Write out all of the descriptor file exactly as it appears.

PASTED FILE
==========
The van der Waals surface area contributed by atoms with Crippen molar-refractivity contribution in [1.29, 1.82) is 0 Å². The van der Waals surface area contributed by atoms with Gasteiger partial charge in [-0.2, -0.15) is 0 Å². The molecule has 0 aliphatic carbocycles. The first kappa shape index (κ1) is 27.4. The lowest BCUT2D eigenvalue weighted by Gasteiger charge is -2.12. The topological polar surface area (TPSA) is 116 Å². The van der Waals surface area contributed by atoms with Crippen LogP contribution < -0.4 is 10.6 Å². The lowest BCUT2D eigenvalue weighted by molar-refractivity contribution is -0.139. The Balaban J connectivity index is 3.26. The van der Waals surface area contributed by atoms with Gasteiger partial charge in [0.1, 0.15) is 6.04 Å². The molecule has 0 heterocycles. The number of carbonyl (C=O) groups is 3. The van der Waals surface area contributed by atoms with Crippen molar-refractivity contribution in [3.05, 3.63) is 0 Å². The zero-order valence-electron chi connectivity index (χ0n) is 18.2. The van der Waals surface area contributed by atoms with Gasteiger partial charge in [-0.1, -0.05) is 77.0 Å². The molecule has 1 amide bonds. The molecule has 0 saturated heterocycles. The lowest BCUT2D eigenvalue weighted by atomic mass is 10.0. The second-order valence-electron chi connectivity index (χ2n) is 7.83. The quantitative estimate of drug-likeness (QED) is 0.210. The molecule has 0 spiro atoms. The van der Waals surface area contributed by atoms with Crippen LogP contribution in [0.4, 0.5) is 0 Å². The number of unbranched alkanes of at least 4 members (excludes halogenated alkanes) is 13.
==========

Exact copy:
The van der Waals surface area contributed by atoms with Crippen molar-refractivity contribution in [1.29, 1.82) is 0 Å². The van der Waals surface area contributed by atoms with Gasteiger partial charge in [-0.2, -0.15) is 0 Å². The molecule has 0 aliphatic carbocycles. The first kappa shape index (κ1) is 27.4. The lowest BCUT2D eigenvalue weighted by Gasteiger charge is -2.12. The topological polar surface area (TPSA) is 116 Å². The van der Waals surface area contributed by atoms with Crippen LogP contribution < -0.4 is 10.6 Å². The lowest BCUT2D eigenvalue weighted by molar-refractivity contribution is -0.139. The Balaban J connectivity index is 3.26. The van der Waals surface area contributed by atoms with Gasteiger partial charge in [0.1, 0.15) is 6.04 Å². The molecule has 0 heterocycles. The number of carbonyl (C=O) groups is 3. The van der Waals surface area contributed by atoms with Crippen molar-refractivity contribution in [3.05, 3.63) is 0 Å². The zero-order valence-electron chi connectivity index (χ0n) is 18.2. The van der Waals surface area contributed by atoms with Gasteiger partial charge in [-0.1, -0.05) is 77.0 Å². The molecule has 1 amide bonds. The molecule has 0 saturated heterocycles. The lowest BCUT2D eigenvalue weighted by atomic mass is 10.0. The second-order valence-electron chi connectivity index (χ2n) is 7.83. The quantitative estimate of drug-likeness (QED) is 0.210. The molecule has 0 spiro atoms. The van der Waals surface area contributed by atoms with Crippen LogP contribution in [0.4, 0.5) is 0 Å². The number of unbranched alkanes of at least 4 members (excludes halogenated alkanes) is 13.